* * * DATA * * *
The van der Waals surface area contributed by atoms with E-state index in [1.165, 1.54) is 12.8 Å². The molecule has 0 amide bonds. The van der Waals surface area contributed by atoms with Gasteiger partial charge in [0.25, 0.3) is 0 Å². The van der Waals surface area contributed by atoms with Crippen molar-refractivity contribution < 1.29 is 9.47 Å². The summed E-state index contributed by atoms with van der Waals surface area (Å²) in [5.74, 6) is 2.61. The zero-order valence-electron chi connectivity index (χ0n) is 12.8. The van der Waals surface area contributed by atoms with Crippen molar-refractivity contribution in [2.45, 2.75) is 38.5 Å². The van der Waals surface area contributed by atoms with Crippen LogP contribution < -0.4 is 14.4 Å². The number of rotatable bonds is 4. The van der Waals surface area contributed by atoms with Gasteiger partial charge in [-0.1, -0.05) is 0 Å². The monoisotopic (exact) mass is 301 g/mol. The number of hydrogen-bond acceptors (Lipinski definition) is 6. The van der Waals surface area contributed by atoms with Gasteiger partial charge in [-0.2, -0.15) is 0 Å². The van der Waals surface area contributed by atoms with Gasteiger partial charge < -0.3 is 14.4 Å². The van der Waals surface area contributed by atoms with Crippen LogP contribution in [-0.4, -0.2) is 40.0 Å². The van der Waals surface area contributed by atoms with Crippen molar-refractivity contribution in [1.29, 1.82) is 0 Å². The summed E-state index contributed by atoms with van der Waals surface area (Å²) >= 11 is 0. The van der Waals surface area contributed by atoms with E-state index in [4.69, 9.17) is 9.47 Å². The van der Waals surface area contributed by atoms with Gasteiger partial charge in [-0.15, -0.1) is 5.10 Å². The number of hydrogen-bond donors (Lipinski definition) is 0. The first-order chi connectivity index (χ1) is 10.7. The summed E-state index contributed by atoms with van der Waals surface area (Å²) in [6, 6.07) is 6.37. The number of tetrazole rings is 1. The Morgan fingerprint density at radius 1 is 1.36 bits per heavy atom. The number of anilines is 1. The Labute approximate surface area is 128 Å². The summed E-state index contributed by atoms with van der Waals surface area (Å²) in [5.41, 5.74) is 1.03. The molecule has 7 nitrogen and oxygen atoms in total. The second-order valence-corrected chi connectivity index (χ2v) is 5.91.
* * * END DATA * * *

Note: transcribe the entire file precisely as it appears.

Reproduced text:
The van der Waals surface area contributed by atoms with E-state index in [1.165, 1.54) is 12.8 Å². The molecule has 0 amide bonds. The van der Waals surface area contributed by atoms with Gasteiger partial charge in [0.25, 0.3) is 0 Å². The van der Waals surface area contributed by atoms with Crippen molar-refractivity contribution < 1.29 is 9.47 Å². The summed E-state index contributed by atoms with van der Waals surface area (Å²) in [5.74, 6) is 2.61. The zero-order valence-electron chi connectivity index (χ0n) is 12.8. The van der Waals surface area contributed by atoms with Crippen molar-refractivity contribution in [2.45, 2.75) is 38.5 Å². The van der Waals surface area contributed by atoms with Crippen LogP contribution < -0.4 is 14.4 Å². The number of rotatable bonds is 4. The van der Waals surface area contributed by atoms with Gasteiger partial charge in [-0.1, -0.05) is 0 Å². The monoisotopic (exact) mass is 301 g/mol. The number of hydrogen-bond acceptors (Lipinski definition) is 6. The van der Waals surface area contributed by atoms with Gasteiger partial charge in [-0.2, -0.15) is 0 Å². The van der Waals surface area contributed by atoms with Gasteiger partial charge < -0.3 is 14.4 Å². The van der Waals surface area contributed by atoms with Crippen LogP contribution in [-0.4, -0.2) is 40.0 Å². The van der Waals surface area contributed by atoms with Crippen molar-refractivity contribution in [1.29, 1.82) is 0 Å². The summed E-state index contributed by atoms with van der Waals surface area (Å²) >= 11 is 0. The van der Waals surface area contributed by atoms with E-state index in [4.69, 9.17) is 9.47 Å². The van der Waals surface area contributed by atoms with Gasteiger partial charge in [-0.15, -0.1) is 5.10 Å². The number of hydrogen-bond donors (Lipinski definition) is 0. The first-order chi connectivity index (χ1) is 10.7. The summed E-state index contributed by atoms with van der Waals surface area (Å²) in [6, 6.07) is 6.37. The number of tetrazole rings is 1. The Morgan fingerprint density at radius 1 is 1.36 bits per heavy atom. The number of anilines is 1. The Labute approximate surface area is 128 Å². The summed E-state index contributed by atoms with van der Waals surface area (Å²) in [5.41, 5.74) is 1.03. The molecule has 7 nitrogen and oxygen atoms in total. The second-order valence-corrected chi connectivity index (χ2v) is 5.91.